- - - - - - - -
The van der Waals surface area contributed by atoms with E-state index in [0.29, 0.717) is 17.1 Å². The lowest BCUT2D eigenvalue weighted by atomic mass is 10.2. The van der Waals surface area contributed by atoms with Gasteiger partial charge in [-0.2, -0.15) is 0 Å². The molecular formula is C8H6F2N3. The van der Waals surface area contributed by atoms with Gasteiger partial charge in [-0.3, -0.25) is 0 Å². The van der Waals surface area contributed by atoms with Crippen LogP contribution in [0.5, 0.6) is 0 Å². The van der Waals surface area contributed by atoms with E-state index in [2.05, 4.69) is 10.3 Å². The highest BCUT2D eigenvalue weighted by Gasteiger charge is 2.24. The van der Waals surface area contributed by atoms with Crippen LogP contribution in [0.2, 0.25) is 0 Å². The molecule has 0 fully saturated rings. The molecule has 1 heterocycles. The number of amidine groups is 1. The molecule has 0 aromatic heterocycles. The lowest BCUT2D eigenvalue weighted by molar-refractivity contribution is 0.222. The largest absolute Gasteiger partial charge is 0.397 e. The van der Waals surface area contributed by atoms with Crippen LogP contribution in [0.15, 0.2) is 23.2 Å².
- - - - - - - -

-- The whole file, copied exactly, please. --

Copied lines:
The van der Waals surface area contributed by atoms with E-state index in [0.29, 0.717) is 17.1 Å². The lowest BCUT2D eigenvalue weighted by atomic mass is 10.2. The van der Waals surface area contributed by atoms with Gasteiger partial charge in [-0.2, -0.15) is 0 Å². The molecular formula is C8H6F2N3. The van der Waals surface area contributed by atoms with Gasteiger partial charge in [-0.3, -0.25) is 0 Å². The van der Waals surface area contributed by atoms with Crippen LogP contribution in [0.5, 0.6) is 0 Å². The van der Waals surface area contributed by atoms with E-state index in [2.05, 4.69) is 10.3 Å². The highest BCUT2D eigenvalue weighted by Gasteiger charge is 2.24. The van der Waals surface area contributed by atoms with Crippen LogP contribution in [0.2, 0.25) is 0 Å². The molecule has 0 fully saturated rings. The molecule has 1 heterocycles. The number of amidine groups is 1. The molecule has 0 aromatic heterocycles. The lowest BCUT2D eigenvalue weighted by molar-refractivity contribution is 0.222. The largest absolute Gasteiger partial charge is 0.397 e. The van der Waals surface area contributed by atoms with Crippen LogP contribution in [0.15, 0.2) is 23.2 Å².